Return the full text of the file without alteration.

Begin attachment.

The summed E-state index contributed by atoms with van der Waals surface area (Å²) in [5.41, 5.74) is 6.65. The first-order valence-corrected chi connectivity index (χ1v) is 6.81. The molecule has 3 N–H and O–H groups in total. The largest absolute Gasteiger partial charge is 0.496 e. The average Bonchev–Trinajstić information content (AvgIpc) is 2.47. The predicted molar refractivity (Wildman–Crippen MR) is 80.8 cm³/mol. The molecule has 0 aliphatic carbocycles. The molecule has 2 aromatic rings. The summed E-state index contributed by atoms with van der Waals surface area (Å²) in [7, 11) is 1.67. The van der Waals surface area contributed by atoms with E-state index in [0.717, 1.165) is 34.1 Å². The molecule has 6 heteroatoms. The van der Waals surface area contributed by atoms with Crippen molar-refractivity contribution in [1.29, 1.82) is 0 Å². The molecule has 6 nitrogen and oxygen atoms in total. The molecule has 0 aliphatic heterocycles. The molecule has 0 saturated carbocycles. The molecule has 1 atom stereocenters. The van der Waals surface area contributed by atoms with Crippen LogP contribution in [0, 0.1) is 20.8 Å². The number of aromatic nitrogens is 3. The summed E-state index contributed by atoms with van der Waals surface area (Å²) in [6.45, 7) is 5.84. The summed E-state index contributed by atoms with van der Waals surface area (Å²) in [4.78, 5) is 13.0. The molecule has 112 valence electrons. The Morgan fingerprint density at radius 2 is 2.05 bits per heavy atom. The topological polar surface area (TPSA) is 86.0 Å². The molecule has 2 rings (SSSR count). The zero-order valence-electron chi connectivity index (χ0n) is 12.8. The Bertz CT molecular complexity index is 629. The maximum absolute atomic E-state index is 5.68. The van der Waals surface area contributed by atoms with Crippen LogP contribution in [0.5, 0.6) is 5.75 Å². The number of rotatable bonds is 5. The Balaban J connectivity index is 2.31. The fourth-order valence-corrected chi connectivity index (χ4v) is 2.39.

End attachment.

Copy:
The summed E-state index contributed by atoms with van der Waals surface area (Å²) in [5.41, 5.74) is 6.65. The first-order valence-corrected chi connectivity index (χ1v) is 6.81. The molecule has 3 N–H and O–H groups in total. The largest absolute Gasteiger partial charge is 0.496 e. The average Bonchev–Trinajstić information content (AvgIpc) is 2.47. The predicted molar refractivity (Wildman–Crippen MR) is 80.8 cm³/mol. The molecule has 0 aliphatic carbocycles. The molecule has 2 aromatic rings. The summed E-state index contributed by atoms with van der Waals surface area (Å²) in [7, 11) is 1.67. The van der Waals surface area contributed by atoms with E-state index in [0.717, 1.165) is 34.1 Å². The molecule has 6 heteroatoms. The van der Waals surface area contributed by atoms with Crippen molar-refractivity contribution in [1.29, 1.82) is 0 Å². The molecule has 6 nitrogen and oxygen atoms in total. The molecule has 0 aliphatic heterocycles. The molecule has 0 saturated carbocycles. The molecule has 1 atom stereocenters. The van der Waals surface area contributed by atoms with Crippen LogP contribution in [0, 0.1) is 20.8 Å². The number of aromatic nitrogens is 3. The summed E-state index contributed by atoms with van der Waals surface area (Å²) in [6.45, 7) is 5.84. The summed E-state index contributed by atoms with van der Waals surface area (Å²) in [4.78, 5) is 13.0. The molecule has 112 valence electrons. The Morgan fingerprint density at radius 2 is 2.05 bits per heavy atom. The topological polar surface area (TPSA) is 86.0 Å². The molecule has 2 rings (SSSR count). The zero-order valence-electron chi connectivity index (χ0n) is 12.8. The Bertz CT molecular complexity index is 629. The maximum absolute atomic E-state index is 5.68. The van der Waals surface area contributed by atoms with Crippen LogP contribution in [0.5, 0.6) is 5.75 Å². The number of rotatable bonds is 5. The Balaban J connectivity index is 2.31. The fourth-order valence-corrected chi connectivity index (χ4v) is 2.39.